The Flaming Lips - At War With the Mystics
Consistently one of the most interesting bands around, this latest album by The Flaming Lips has had a long incubation. Recording took place in New York between June 2004 and January 2006, a long period of time to work on an album. However, this probably wasn't caused by tardiness - work on their feature film, "Christmas On Mars", also took place during this period, and numerous live commitments as well. Now it is finally here, it is clear to see that they have moved on from the world of Yoshimi. In fact, in quite a few ways, they have moved back.
Many chart "The Soft Bulletin" as the album where The Flaming Lips finally got things together, but for me, their 1995 "Clouds Taste Metallic" is where they showed their true colours. It is a fascinating album, full of wit, charm, and some stunning songs. "At War with the Mystics" sounds to me more the sort of album I would expected them to produce after "Clouds...", rather than 4 disc experiment "Zaireeka". The smoothness to the music that started to develop on "The Soft Bulletin" and ran throughout "Yoshimi" is absent in all but a handful of tracks. Instead, this is a spiky, electric album, where the guitars are a lot harsher. Wayne Coyne as well has clearly developed his singing style, with a lot more soul and energy in his voice. But time and again as I listen to "Mystics", I am reminded of their 1995 album, in good ways, and in bad ways.
Opener "The Yeah Yeah Yeah Song" could fool the listener into thinking that this album is going to be pop and accessible. Not much else on the album sounds like it, a bright, perky track with some challenging and interesting lyrics. Musically, it reminds me of "Christmas at the Zoo", full of fun and melody. "Free Radicals" on the other hand sounds more like Prince, breathy vocals and electric snaps, even INXS style female gasps and murmurs. It is a song that takes a few listens to get used to - first time round, I thought little of it, but, as is the case with the rest of the album, I have grown to like it more with each successive listen.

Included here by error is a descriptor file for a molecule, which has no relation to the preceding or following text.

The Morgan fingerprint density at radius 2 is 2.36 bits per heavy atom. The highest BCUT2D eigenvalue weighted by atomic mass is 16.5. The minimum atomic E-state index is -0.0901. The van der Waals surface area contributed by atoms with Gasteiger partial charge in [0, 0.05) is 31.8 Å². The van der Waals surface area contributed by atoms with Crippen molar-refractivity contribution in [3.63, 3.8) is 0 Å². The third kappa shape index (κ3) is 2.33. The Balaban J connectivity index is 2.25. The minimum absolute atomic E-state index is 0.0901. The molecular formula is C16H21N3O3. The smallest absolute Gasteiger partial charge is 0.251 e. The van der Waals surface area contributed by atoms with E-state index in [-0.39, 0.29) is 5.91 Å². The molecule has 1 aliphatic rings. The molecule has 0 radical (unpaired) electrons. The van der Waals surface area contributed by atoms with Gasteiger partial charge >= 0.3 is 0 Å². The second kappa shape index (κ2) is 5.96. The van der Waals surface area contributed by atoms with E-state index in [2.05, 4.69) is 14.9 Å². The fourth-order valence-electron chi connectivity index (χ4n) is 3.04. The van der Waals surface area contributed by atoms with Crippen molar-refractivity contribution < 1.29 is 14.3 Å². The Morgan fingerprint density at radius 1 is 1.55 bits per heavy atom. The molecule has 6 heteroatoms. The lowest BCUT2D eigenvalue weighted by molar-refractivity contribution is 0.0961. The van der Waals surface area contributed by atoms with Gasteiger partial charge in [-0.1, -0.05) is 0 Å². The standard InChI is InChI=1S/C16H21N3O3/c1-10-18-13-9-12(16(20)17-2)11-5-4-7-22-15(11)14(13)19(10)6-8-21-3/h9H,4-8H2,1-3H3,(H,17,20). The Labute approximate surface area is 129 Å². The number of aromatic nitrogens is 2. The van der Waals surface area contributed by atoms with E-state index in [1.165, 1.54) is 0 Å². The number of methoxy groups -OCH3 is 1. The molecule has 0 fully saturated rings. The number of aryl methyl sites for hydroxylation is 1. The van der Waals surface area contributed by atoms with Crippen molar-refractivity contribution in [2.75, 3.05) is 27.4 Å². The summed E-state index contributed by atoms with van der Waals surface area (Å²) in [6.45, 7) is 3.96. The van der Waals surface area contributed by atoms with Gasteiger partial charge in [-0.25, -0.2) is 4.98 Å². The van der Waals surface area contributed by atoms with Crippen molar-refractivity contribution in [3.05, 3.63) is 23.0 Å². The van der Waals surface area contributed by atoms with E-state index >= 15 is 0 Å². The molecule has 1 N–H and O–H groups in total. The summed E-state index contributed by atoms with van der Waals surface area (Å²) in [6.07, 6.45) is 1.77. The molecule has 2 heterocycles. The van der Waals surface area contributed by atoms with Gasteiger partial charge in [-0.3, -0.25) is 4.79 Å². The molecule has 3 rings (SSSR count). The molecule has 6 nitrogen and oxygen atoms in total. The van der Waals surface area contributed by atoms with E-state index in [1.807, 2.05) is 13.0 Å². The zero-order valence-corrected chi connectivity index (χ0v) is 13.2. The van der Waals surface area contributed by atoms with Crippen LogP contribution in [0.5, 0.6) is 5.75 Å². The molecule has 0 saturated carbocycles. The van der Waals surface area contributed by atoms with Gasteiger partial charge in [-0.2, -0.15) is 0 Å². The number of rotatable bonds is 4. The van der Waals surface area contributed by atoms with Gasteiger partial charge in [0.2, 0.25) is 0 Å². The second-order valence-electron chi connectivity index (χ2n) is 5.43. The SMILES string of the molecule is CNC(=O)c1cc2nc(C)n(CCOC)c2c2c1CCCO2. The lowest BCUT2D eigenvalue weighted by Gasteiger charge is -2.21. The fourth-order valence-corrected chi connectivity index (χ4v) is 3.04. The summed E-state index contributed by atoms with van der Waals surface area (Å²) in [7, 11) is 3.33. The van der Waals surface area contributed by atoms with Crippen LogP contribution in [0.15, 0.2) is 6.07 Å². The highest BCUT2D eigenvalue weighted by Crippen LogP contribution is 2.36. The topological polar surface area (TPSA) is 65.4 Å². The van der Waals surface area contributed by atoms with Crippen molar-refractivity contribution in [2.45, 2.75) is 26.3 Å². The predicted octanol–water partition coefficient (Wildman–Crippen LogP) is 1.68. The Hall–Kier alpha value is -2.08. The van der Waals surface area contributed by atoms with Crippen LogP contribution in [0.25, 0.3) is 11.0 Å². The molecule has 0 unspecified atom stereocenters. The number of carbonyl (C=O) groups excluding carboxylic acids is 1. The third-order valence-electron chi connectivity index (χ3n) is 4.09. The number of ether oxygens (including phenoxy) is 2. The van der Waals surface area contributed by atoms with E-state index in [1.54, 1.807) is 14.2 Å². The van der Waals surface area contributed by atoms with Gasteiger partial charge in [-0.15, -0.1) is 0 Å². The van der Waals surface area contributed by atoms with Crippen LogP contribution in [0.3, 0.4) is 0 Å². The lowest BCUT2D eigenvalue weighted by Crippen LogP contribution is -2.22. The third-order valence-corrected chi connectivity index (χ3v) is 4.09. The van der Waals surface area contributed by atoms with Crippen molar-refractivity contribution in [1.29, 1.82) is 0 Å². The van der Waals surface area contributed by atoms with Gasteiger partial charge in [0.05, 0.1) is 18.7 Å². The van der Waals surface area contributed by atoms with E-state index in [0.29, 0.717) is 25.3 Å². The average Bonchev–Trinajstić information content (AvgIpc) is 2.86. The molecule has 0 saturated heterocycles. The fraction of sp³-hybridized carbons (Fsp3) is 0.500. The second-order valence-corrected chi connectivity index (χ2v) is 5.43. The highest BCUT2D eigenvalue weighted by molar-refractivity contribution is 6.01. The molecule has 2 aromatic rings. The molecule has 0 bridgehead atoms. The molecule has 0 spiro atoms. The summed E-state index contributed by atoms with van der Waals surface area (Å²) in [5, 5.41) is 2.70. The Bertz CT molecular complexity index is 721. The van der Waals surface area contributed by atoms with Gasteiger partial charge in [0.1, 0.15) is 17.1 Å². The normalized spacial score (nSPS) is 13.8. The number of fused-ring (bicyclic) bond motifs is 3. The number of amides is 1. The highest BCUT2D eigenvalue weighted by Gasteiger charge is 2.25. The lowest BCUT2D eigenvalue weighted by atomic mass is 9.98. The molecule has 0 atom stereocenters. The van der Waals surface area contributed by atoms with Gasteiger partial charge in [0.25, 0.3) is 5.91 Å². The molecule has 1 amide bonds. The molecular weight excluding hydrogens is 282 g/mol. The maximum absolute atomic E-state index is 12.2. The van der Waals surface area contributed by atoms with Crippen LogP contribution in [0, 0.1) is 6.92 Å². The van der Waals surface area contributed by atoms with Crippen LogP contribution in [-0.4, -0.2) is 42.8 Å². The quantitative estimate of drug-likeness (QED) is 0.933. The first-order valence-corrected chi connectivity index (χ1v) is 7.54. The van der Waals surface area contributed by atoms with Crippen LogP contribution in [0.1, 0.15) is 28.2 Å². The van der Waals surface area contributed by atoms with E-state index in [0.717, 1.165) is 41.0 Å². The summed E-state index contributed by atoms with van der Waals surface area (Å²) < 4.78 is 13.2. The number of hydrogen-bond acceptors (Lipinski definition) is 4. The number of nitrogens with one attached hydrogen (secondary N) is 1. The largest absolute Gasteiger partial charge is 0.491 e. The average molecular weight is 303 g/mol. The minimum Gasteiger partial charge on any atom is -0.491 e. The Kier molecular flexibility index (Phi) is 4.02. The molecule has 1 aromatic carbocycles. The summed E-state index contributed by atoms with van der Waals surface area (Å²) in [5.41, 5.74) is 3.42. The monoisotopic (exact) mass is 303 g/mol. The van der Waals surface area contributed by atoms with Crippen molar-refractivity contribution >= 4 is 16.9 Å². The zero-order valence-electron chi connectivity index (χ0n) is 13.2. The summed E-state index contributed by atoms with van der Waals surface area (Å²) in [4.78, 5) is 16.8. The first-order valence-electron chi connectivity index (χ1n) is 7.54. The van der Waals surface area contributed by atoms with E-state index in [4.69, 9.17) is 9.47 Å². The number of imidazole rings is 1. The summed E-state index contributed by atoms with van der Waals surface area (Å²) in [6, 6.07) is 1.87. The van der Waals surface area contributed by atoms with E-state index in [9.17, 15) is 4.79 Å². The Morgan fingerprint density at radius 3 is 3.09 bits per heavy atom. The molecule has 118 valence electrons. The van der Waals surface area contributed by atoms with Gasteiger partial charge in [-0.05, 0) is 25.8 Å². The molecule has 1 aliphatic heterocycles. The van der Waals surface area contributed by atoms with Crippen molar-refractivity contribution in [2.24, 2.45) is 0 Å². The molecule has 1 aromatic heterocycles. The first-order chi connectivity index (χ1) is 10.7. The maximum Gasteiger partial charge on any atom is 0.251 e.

"The Sound of Failure" is long and repetitive, with a lovely extended outro but too much song before it. "My Cosmic Autumn Rebellion" again would not have sounded out of place on an earlier album, full of distortion (perhaps too much) and a harsh, electronic edge. "Vein of Stars" though is wonderful - Coyne's voice sounds great, full of light little touches. The leads into "The Wizard Turns On...", an instrumental track that is pretty eccentric, full of seventies sounding guitar and flutes.
"It Overtakes Me" is a very old-fashioned Lips style song, full of handclaps and plucked guitars, shuffling drums and a sound effect straight from the Chemical Brothers. "Mr Ambulance Driver" is thoughtful and tender, whereas "Haven't Got a Clue" shows a violent side to Mr Coyne - "everytime you state your case the more I want to punch your face", he sings to his annoyance. "The W.A.N.D" is also quite an aggressive song, sounding like "Halloween On The Barbary Coast" from "Hit To Death in the Future head".
Of the final two tracks, "Pompeii.." is the most powerful, an epic swell of noise, whereas "Goin' On" is lovely, the light, passionate sort of song The Lips excel at.
This album is nowhere near as immediate as "Yoshimi", but that is not to say it lacks anything. It represents more of a challenge - it is more of a mix of styles, and not the sort of progression I was expecting from the band. Repeated play will reap rewards here, if you have the chance to put in the effort.